Katie and Gary won their miracle twins in a magazine competition (Image: PA Real Life/Marike Labuschagne)

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A couple won their rainbow twins in a competition, ending their agonising 12-year quest to become parents.

Katie McCarton, 32, and her husband Gary, 36, started trying for a baby in 2007 and hoped to have a family of their own soon.

But after struggling to conceive and being too young to qualify for IVF on the NHS, the couple, from Romney Marsh, Kent, enjoyed travelling together, then tied the knot with a big family wedding in 2012 and a lavish Dubai honeymoon.

In 2013 they started trying again as they still wanted to have a baby – and embarked on five rounds of IVF.

On the first round they failed to conceive, on the second they had a miscarriage and after the third they gave birth to stillborn twins at 21 weeks.

Katie was able to take her twins home after 18 days in hospital
(Image: PA Real Life)

After the fifth round in 2015, Katie said they would not become parents, adding: “It was a really hard time, we had got to the point where we were thinking about adoption.

"I just felt numb to everything.

"It was heart-breaking. People don’t realise how hard IVF can be.”

Their luck then changed when Katie's sister-in-law Lauren Byrne, 35, sent a heartfelt letter to a women's magazine competition – winning the pair a free round of IVF.

When the first cycle failed, the medical team at Nurture Fertility in Nottingham were so touched by their story that they gave them one free cycle and in February 2019 they conceived.

The twins were born four weeks early
(Image: PA Real Life)

On October 4, after a healthy pregnancy but a traumatic early delivery, Kit and Margo – boy and girl twins – became the miracle their parents had thought would never be possible.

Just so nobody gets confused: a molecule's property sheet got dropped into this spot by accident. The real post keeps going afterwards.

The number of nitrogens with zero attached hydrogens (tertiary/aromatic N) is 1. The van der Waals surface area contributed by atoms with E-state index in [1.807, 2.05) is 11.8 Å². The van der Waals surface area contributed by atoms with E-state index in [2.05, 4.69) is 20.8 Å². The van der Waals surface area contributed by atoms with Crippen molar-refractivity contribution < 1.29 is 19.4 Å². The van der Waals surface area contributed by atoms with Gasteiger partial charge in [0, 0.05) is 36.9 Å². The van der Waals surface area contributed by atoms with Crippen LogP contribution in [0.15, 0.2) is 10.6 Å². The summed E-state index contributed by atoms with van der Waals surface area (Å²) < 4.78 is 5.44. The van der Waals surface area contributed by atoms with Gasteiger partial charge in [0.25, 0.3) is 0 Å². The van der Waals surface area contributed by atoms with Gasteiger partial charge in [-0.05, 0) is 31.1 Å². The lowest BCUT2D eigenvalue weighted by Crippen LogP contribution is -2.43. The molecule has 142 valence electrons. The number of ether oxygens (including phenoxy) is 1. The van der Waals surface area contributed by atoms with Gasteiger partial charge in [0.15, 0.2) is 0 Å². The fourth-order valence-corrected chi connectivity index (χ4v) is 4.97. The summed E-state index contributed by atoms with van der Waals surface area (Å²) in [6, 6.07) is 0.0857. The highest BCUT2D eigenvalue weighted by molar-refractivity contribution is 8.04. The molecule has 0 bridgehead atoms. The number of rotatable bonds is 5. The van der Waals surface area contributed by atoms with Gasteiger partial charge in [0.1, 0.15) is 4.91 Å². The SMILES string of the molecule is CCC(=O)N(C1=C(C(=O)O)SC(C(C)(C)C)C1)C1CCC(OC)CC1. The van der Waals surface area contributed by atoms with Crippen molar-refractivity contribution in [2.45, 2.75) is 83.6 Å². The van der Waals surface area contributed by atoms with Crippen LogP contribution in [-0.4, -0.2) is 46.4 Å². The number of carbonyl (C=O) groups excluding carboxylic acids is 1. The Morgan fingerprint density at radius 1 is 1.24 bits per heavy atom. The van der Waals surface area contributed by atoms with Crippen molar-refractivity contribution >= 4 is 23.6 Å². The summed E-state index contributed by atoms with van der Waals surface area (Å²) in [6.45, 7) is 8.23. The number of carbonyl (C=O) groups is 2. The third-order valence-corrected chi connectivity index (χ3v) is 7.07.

Katie said: "It was a dream come true."

She had always wanted to become a mum, so when she met Gary in a pub in 2006 and fell in love, it was inevitable they would start trying for a family.

When they struggled to fall pregnant, Katie said they got on with their lives, but started IVF as soon as her local health authority accepted them in 2013, when she was 24.

Katie said: “Our first round failed and on the second round I tragically suffered a miscarriage at seven weeks."

Katie and Gary had been trying for a baby for 12 years
(Image: PA Real Life)

The couple were delighted when they conceived on the third round, but sadly their twins were stillborn.

“The pregnancy was fine at first, all I had was horrific morning sickness," said Katie.

"We had a scan and they thought everything looked ok, but then six days later I went into labour on 8 September 2014.

“By the time I got into hospital, I was five centimetres dilated. There was nothing medics could do to stop my birth and my twins were stillborn.

“My little twins, Teddy and Beau, a boy and a girl, were so beautiful. It was heart-breaking.”

Margo and Kit are now 20 months old and happy and healthy
(Image: PA Real Life)

Grief-stricken, she and Gary continued to try IVF, but had largely given up hope of having a baby.